Both the translator's object and his method of translating are equally fragmented versions of a whole which only comes into being once he fuses the two. With the translator, the whole to which his fragments belong is "a greater language;" for the collector, the "greater language" is the greater narrative of history. In both cases, the collector and the translator must interpret their respective objects in such a way as to make whole what has been sundered.
The image of the empty vessel occurs frequently in Benjamin's writing, and has to my mind something of the status of a rune, an enigmatic expression of the crisis of a historical materialist upon realizing that he studies a history which, without his intervention, culminates only in nonsensical ruins. "The traces of the storyteller," Benjamin says, "cling to the story the way the handprints of the potter cling to the clay vessel"(92). The translator had to put the fragments together himself in order to create the vessel. But the audience of the storyteller discovers the vessel already whole and must trace the ghostly fractures where its seams have been smoothed. Benjamin repeats this description verbatim in the second section of "On Some Motifs in Baudelaire." One finds an even more extreme restatement in the description of the aura he gives in the ninth section, "If we designate as aura the associations which, at home in the mémoire involuntaire, tend to cluster around the object of a perception, then its analog in the case of a utilitarian object is the experience which has left traces of the practiced hand"(186). Here, however, the image has changed to such an extent that its meaning is unclear. What is "the practiced hand?" Is it the hand which shaped the object? Why then is it "experience" that shows the trace of the hand and not the object? Experience of what? These ambiguities reflect a latent tension in Benjamin's writing which come to the surface in his concept of the aura. I will analyze that concept later when I discuss "The Work of Art in the Age of Mechanical Reproduction." But first I want to explore further the implications of the "vessel" image.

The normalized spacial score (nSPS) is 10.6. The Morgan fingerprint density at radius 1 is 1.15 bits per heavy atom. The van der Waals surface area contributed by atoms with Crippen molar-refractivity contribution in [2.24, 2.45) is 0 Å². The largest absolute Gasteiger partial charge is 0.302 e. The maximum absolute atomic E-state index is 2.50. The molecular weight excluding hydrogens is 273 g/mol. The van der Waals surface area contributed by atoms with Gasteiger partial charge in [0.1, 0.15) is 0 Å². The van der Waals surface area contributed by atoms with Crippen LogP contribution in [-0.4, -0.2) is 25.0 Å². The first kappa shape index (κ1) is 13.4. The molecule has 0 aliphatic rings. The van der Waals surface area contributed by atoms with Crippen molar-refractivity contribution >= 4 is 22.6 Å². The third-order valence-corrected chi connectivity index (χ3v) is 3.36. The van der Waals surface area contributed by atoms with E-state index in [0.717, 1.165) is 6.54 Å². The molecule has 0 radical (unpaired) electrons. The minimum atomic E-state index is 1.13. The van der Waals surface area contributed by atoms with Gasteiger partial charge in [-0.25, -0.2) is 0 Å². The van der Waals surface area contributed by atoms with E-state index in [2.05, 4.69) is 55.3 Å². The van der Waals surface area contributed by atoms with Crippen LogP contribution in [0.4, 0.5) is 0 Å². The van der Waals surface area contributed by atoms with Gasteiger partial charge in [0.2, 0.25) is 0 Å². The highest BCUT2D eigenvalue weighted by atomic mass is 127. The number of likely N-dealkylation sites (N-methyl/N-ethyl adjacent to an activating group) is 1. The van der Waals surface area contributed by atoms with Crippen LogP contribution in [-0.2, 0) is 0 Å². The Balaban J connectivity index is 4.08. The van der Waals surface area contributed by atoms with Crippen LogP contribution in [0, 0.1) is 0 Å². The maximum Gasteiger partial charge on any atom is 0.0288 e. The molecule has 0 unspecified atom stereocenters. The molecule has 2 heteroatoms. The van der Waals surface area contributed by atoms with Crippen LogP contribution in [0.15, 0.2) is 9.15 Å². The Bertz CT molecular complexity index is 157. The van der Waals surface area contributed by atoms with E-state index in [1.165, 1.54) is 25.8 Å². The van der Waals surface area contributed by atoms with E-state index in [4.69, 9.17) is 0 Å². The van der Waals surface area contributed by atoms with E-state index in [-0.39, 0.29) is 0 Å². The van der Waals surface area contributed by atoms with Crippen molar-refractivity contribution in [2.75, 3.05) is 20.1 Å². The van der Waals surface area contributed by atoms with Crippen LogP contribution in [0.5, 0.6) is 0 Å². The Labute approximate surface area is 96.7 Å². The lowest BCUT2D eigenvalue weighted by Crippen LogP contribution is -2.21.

If the translator creates a "vessel," this is to say that his labor forges a whole which is empty. Benjamin's Messianic eschatology may help to explain this curiosity. For him, human history as such cannot be redeemed, only preserved, reconstructed, until the moment of ultimate redemption when it will be filled by the Anointed. Given the character of its own constituents, human history is no more than an amalgamation of fragments. Yet the image of the vessel glued back together negotiates several difficulties; it preserves the integrity of any historicizing project (translation, story telling, collecting) while at the same time asserting its ultimate futility. Reconstructing the past is to construct an empty thing, and yet only then may the emptiness be filled, but not by the historian or the allegorist. Only the Divine Allegorist may descend upon the shell of an image, a narrative, a vessel, itself meaningless, and wrench it into a plenitude of meaning. The final goal of a translator's task lies beyond the ability of a translator to attain because that goal, with reference only to his practice, is devoid of meaning and empty; but because this is so, it may be made meaning-full. In a discussion of Hölderlin's infamous translations of Sophocles, which he takes to be exemplary, Benjamin writes: